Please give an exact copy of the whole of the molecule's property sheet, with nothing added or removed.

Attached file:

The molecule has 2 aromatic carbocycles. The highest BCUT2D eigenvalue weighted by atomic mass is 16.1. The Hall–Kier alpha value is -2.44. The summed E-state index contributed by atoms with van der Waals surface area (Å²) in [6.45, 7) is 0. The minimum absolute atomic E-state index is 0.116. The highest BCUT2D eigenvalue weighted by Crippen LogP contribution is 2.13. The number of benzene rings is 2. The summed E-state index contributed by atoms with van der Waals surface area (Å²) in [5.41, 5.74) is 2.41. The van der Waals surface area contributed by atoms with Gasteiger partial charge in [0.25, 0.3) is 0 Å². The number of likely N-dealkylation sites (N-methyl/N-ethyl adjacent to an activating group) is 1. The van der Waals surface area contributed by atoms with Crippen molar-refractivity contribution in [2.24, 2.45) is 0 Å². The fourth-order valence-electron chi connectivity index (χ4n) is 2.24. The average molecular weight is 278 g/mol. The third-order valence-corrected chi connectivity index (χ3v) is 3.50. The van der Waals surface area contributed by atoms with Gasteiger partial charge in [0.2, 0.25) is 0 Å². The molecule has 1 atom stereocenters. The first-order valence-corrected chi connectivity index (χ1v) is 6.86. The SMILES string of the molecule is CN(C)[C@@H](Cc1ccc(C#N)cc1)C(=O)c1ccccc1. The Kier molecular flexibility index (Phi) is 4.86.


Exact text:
The molecule has 2 aromatic carbocycles. The highest BCUT2D eigenvalue weighted by atomic mass is 16.1. The Hall–Kier alpha value is -2.44. The summed E-state index contributed by atoms with van der Waals surface area (Å²) in [6.45, 7) is 0. The minimum absolute atomic E-state index is 0.116. The highest BCUT2D eigenvalue weighted by Crippen LogP contribution is 2.13. The number of benzene rings is 2. The summed E-state index contributed by atoms with van der Waals surface area (Å²) in [5.41, 5.74) is 2.41. The van der Waals surface area contributed by atoms with Gasteiger partial charge in [0.25, 0.3) is 0 Å². The number of likely N-dealkylation sites (N-methyl/N-ethyl adjacent to an activating group) is 1. The van der Waals surface area contributed by atoms with Crippen molar-refractivity contribution in [2.24, 2.45) is 0 Å². The fourth-order valence-electron chi connectivity index (χ4n) is 2.24. The average molecular weight is 278 g/mol. The third-order valence-corrected chi connectivity index (χ3v) is 3.50. The van der Waals surface area contributed by atoms with Gasteiger partial charge in [0.2, 0.25) is 0 Å². The molecule has 1 atom stereocenters. The first-order valence-corrected chi connectivity index (χ1v) is 6.86. The SMILES string of the molecule is CN(C)[C@@H](Cc1ccc(C#N)cc1)C(=O)c1ccccc1. The Kier molecular flexibility index (Phi) is 4.86.